Para Officer

If your only reason for going to RMAS is Para Regt, you need a long hard think about what your plan B is if you don’t get one of the few places offered each year.

Absolutely this.

I've some friends who - despite being mad keen on the Paras and rightly rating their chances - didn't get selected. They never got over it and either left at the first opportunity or carried a chip on their shoulder for their subsequent service.

This pretty much did not happen with any other capbadge at Sandhurst.

If you genuinely wouldn't be happy elsewhere, that's fine - better to be honest with yourself and the system.

In which case, put in for the Royal Marines. Similarly plum roles & high deployablity, equally arduous, with the advantage that if you don't make the grade at Lympstone for whatever reason you can move on, and either get back to your current job or look at the reserves.
 

MoleBath

LE
Kit Reviewer
Book Reviewer
Hi guys,

I am 26 and currently working offshore as an engineer. I have always wanted to join the paras but for other reasons have had to work close to home. I no longer have this restraint and are keen to apply to the Paras as an officer (with the intention to join the paras...).

Could anyone advise if its a lost cause at my age with no personal contacts in the reg? I have an engineering degree and 3+ years managing high value projects. I have read alot of the forums and it seems those who are selected are usually the following:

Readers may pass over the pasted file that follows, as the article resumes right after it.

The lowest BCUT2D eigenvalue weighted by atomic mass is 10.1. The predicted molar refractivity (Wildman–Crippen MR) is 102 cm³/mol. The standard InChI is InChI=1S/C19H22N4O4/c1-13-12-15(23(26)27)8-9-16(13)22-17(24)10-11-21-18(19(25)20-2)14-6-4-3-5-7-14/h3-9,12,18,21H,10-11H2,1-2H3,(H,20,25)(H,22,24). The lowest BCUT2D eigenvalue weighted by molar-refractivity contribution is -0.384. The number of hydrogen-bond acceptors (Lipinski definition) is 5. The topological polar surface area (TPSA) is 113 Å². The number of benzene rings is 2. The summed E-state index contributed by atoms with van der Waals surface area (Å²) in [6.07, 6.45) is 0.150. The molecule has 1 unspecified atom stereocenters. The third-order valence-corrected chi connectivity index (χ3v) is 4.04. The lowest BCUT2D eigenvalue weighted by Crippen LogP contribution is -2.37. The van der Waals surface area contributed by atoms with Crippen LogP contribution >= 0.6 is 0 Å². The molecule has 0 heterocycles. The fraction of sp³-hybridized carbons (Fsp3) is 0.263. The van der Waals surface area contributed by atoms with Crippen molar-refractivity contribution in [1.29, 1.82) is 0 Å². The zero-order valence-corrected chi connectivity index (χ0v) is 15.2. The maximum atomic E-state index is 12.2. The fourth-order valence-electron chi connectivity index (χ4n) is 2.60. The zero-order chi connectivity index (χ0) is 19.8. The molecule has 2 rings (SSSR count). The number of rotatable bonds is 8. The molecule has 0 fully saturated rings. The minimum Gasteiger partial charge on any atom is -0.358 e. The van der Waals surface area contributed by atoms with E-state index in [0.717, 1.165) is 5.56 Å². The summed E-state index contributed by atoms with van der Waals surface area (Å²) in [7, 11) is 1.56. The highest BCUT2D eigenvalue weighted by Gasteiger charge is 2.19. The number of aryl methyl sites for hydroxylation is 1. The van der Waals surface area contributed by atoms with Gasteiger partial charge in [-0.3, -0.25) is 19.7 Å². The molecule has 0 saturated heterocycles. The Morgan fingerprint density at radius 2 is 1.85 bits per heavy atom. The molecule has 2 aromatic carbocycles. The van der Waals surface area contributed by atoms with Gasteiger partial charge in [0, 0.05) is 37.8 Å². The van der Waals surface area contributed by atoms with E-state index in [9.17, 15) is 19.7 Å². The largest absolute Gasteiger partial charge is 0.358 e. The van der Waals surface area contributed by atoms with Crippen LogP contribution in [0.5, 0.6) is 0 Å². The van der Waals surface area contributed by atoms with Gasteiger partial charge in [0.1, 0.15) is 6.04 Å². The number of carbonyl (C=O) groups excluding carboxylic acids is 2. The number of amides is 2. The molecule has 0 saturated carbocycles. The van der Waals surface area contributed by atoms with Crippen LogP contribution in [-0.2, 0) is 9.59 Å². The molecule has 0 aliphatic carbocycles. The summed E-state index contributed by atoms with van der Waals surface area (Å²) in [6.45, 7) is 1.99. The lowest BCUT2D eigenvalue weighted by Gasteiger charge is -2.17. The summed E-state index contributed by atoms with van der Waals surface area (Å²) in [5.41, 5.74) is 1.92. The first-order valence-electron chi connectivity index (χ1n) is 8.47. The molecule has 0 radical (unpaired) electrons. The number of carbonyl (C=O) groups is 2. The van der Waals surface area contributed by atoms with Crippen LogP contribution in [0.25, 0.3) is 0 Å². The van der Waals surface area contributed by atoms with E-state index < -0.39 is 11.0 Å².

1. Under 25
2. Are known by the regiment

Any advice is greatly appreciated.
Have you looed at the Sappers , they have an airborne (small) element

 

Oyibo

LE
Absolutely this.

I've some friends who - despite being mad keen on the Paras and rightly rating their chances - didn't get selected. They never got over it and either left at the first opportunity or carried a chip on their shoulder for their subsequent service.

This pretty much did not happen with any other capbadge at Sandhurst.

If you genuinely wouldn't be happy elsewhere, that's fine - better to be honest with yourself and the system.

In which case, put in for the Royal Marines. Similarly plum roles & high deployablity, equally arduous, with the advantage that if you don't make the grade at Lympstone for whatever reason you can move on, and either get back to your current job or look at the reserves.

'Thirded' if I may (apart from the sea hat bit).

It's one hell of a risk to go to RMAS with the sole intention of joining the Parachute Regiment: Even if the selection board passes you then you still have P Coy (although in fairness not many Parachute Regiment officer candidates fail compared to other all-arms officers).

I would echo what @The_Duke and @Charlie_Cong say about having a good second choice - not a fall-back option, but something you really want to do be it infantry or not.

As for the 'maureens', there aren't, or weren't, enough slots after training to be a troop commander after commissioning, so you could end up in any old job or posted to an infantry regiment.
 
As for the 'maureens', there aren't, or weren't, enough slots after training to be a troop commander after commissioning, so you could end up in any old job or posted to an infantry regiment.